In Cantonese, it's more or less pronounced "pay don sul yuk juk." Here is my half-decent pronounciation guide:
pay: as in "pay me money"
don: as in "Don Rumsfeld", but pronounced with a high tone
sul: as in "Sullivan"
yuk: sounds like "book"
juk: sounds like "book"
I think Sam Woo BBQ also sells BBQ pork buns, at least the Rowland Heights one has it on display.
The nice thing about juk is that they reheat well, so you can always stock up, and take them home for reheating for breakfast.
It's my favorite food, especially when I'm sick.
BTW, not all jook are equal - they differ in aroma and consistency. It can't be too watery, but it can't be gluelike either and you shouldn't see individual grains. Not sure why but I can never do it quite the same way as the ones at HK.
There's a restaurant called Lu's Garden that is supposed to just sell juk with various toppings, but I've never been.
As "ladius" above suggested, I too would recommend SAN (Mountain)Cafe @ 8th & Catalina for your jook jones. SAN's been around for more than 25 years and is the go-to place for Koreans in search of food like their mama woulda made.
K-Town and SGV may be equidistant to you. Anyway, Koreatown is _always_ fun, eh?
maybe someone here can help. There's a place on Valley - east of new definitely, and on the sign in front (south side of the street) is an enormous character -
Zhou1 (add that to the list above of jook/juk/congee/porridge/xi-fan)
It's also the character for cantonese Juk.
Alright, everyone is mentioning their favorite jook places, I'll add May Flower in Chinatown. They've been known for their jook for many years, ever since their original location on Alpine.(written up in the LA Times).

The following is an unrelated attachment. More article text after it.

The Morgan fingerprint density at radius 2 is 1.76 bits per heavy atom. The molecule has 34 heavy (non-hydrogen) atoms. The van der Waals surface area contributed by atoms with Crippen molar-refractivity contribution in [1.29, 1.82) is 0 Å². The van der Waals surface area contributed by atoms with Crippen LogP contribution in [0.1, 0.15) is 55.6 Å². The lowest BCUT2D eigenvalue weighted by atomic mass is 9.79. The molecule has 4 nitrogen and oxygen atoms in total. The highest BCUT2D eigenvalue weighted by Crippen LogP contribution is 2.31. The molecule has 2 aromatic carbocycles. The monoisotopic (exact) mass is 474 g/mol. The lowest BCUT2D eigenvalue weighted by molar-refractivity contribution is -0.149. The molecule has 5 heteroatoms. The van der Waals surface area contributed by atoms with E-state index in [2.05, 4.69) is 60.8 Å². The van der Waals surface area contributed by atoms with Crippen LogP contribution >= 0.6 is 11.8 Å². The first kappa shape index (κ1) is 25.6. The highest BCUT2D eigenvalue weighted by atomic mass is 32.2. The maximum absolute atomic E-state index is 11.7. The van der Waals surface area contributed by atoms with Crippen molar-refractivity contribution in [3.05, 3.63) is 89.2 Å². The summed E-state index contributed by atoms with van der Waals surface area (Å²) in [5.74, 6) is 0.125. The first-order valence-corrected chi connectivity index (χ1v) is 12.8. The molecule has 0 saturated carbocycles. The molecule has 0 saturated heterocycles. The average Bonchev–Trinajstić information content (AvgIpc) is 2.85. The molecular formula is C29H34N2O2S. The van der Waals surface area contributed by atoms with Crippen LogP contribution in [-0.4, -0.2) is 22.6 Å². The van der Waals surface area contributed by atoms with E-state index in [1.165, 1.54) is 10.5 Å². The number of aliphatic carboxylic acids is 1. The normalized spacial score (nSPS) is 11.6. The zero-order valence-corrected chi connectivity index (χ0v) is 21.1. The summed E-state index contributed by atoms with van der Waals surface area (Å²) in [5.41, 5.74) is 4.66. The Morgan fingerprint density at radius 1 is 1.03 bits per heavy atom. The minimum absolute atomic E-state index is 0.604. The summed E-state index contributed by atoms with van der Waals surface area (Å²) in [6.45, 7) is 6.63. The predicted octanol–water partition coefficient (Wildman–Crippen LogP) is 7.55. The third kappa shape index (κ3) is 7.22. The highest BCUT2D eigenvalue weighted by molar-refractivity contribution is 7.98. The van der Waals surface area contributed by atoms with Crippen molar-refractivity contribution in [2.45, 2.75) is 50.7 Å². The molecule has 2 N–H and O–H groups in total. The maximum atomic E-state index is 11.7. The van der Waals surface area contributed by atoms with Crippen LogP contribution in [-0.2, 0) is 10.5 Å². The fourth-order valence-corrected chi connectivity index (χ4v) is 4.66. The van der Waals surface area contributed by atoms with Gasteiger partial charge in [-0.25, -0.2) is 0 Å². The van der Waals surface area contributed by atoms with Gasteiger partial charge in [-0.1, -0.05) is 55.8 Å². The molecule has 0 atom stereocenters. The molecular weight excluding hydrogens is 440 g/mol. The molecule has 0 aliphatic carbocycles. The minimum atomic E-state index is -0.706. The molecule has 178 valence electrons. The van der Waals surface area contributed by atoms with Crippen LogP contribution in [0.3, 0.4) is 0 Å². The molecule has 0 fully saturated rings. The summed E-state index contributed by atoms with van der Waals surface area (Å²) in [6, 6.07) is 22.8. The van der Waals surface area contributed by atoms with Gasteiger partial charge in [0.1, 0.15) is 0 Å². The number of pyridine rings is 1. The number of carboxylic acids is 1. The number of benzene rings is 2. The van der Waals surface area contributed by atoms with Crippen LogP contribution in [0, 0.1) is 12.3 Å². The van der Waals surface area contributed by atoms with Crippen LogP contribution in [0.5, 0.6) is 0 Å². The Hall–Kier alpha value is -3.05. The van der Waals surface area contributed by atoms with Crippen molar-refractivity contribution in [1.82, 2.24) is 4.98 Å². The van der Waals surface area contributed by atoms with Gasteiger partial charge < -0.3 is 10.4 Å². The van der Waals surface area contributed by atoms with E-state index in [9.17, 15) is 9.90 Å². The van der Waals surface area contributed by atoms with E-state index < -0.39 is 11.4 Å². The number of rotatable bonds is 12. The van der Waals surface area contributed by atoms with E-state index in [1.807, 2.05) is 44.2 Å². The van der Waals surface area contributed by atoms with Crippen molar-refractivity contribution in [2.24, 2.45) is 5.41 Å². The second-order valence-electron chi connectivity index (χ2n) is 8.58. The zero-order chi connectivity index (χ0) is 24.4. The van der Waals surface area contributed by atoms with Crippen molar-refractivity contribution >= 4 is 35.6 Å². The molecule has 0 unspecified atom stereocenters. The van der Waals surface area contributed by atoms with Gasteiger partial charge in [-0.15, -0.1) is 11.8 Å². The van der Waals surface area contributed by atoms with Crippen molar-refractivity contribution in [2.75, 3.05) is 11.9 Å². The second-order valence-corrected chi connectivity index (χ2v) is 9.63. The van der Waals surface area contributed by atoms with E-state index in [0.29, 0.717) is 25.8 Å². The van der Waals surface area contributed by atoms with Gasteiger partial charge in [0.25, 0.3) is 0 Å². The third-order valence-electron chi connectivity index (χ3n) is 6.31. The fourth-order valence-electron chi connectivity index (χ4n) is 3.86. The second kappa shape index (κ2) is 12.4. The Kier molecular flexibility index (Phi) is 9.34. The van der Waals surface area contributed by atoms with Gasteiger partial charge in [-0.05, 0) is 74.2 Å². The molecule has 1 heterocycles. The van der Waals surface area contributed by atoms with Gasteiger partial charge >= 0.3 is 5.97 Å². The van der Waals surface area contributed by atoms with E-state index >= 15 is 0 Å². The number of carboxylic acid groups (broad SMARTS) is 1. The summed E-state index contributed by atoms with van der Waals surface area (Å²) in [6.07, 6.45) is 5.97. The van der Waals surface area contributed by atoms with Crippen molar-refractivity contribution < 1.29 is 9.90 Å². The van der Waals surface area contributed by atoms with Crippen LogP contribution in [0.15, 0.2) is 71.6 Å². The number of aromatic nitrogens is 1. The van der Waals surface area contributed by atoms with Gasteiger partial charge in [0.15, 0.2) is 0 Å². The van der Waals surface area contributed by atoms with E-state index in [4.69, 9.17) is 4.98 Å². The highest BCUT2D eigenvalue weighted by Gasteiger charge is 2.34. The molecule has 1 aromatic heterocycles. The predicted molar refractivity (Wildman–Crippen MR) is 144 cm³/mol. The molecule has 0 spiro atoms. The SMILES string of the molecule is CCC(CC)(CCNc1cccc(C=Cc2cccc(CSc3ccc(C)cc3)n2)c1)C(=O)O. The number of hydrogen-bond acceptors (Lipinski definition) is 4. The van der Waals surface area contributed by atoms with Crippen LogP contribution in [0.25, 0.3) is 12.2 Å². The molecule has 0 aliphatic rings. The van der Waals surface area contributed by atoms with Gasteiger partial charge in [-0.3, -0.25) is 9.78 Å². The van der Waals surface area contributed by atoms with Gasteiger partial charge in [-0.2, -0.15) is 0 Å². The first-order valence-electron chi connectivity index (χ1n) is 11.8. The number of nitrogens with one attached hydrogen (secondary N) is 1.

685 N Spring St, Los Angeles, 90012
Don't forget....Friday is turkey Jook day.(from your turkey carcass)
Put the carcass in a pot, fill the pot with water, add a couple cups of uncooked rice, veggies like carrots, onions and celery or whatever you want-cover and simmer it for a couple hours and you got a great jook that you can even freeze.
let me know if i am the only one, but i put the green onions on top and crunched up potato chips. ohhh it gives it great salty flavor......
My house. My wife is Cantonese (San Francisco native), and we've been eating Jook since before we were married 22 years ago. I first had it the day after Thanksgiving at my mother-in-law's. Turkey jook is the best. We have it often. I'm sure my wife would give you the recipe. We live in Valley Village, not too far away from you. Don't know anywhere in the LA area that has jook, but that's not surprising, since we're orthodox Jews and could only eat out at kosher restaurants. But at home, we dine, and jook is one of our favorites. Oh, we didn't always keep kosher, of course, so we know what good jook tastes like.